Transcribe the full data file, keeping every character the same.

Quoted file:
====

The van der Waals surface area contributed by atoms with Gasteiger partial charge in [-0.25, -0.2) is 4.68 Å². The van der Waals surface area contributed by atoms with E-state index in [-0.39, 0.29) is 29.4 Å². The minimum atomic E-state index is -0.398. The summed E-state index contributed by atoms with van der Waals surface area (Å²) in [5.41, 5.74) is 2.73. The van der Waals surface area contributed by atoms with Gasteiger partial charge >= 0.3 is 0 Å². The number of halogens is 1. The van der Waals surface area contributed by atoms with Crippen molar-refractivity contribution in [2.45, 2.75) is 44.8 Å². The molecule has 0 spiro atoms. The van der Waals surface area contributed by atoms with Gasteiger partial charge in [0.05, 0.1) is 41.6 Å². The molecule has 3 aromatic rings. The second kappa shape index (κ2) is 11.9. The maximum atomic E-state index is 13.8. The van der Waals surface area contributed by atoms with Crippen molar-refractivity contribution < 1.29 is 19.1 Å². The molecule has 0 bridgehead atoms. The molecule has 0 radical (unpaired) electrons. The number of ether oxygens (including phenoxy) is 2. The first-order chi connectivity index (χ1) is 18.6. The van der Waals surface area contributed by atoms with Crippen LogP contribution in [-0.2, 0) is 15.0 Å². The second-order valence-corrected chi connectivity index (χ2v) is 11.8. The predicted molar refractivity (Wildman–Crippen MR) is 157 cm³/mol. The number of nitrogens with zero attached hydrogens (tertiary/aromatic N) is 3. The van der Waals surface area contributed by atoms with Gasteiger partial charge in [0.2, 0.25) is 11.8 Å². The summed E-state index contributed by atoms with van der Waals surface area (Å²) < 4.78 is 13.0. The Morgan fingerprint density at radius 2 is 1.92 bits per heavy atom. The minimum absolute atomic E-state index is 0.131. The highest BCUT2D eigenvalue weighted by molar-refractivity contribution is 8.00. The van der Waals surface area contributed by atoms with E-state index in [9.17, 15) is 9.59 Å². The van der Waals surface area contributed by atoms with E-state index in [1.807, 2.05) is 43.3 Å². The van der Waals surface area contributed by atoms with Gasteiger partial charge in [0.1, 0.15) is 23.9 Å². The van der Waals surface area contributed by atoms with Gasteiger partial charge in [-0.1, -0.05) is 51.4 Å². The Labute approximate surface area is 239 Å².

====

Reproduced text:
The van der Waals surface area contributed by atoms with Gasteiger partial charge in [-0.25, -0.2) is 4.68 Å². The van der Waals surface area contributed by atoms with E-state index in [-0.39, 0.29) is 29.4 Å². The minimum atomic E-state index is -0.398. The summed E-state index contributed by atoms with van der Waals surface area (Å²) in [5.41, 5.74) is 2.73. The van der Waals surface area contributed by atoms with Gasteiger partial charge >= 0.3 is 0 Å². The number of halogens is 1. The van der Waals surface area contributed by atoms with Crippen molar-refractivity contribution in [2.45, 2.75) is 44.8 Å². The molecule has 0 spiro atoms. The van der Waals surface area contributed by atoms with Gasteiger partial charge in [0.05, 0.1) is 41.6 Å². The molecule has 3 aromatic rings. The second kappa shape index (κ2) is 11.9. The maximum atomic E-state index is 13.8. The van der Waals surface area contributed by atoms with Crippen molar-refractivity contribution < 1.29 is 19.1 Å². The molecule has 0 bridgehead atoms. The molecule has 0 radical (unpaired) electrons. The number of ether oxygens (including phenoxy) is 2. The first-order chi connectivity index (χ1) is 18.6. The van der Waals surface area contributed by atoms with Crippen LogP contribution in [-0.2, 0) is 15.0 Å². The second-order valence-corrected chi connectivity index (χ2v) is 11.8. The predicted molar refractivity (Wildman–Crippen MR) is 157 cm³/mol. The number of nitrogens with zero attached hydrogens (tertiary/aromatic N) is 3. The van der Waals surface area contributed by atoms with Gasteiger partial charge in [0.2, 0.25) is 11.8 Å². The summed E-state index contributed by atoms with van der Waals surface area (Å²) < 4.78 is 13.0. The Morgan fingerprint density at radius 2 is 1.92 bits per heavy atom. The minimum absolute atomic E-state index is 0.131. The highest BCUT2D eigenvalue weighted by molar-refractivity contribution is 8.00. The van der Waals surface area contributed by atoms with E-state index in [9.17, 15) is 9.59 Å². The van der Waals surface area contributed by atoms with E-state index in [1.807, 2.05) is 43.3 Å². The van der Waals surface area contributed by atoms with Gasteiger partial charge in [0.1, 0.15) is 23.9 Å². The van der Waals surface area contributed by atoms with Gasteiger partial charge in [-0.1, -0.05) is 51.4 Å². The Labute approximate surface area is 239 Å².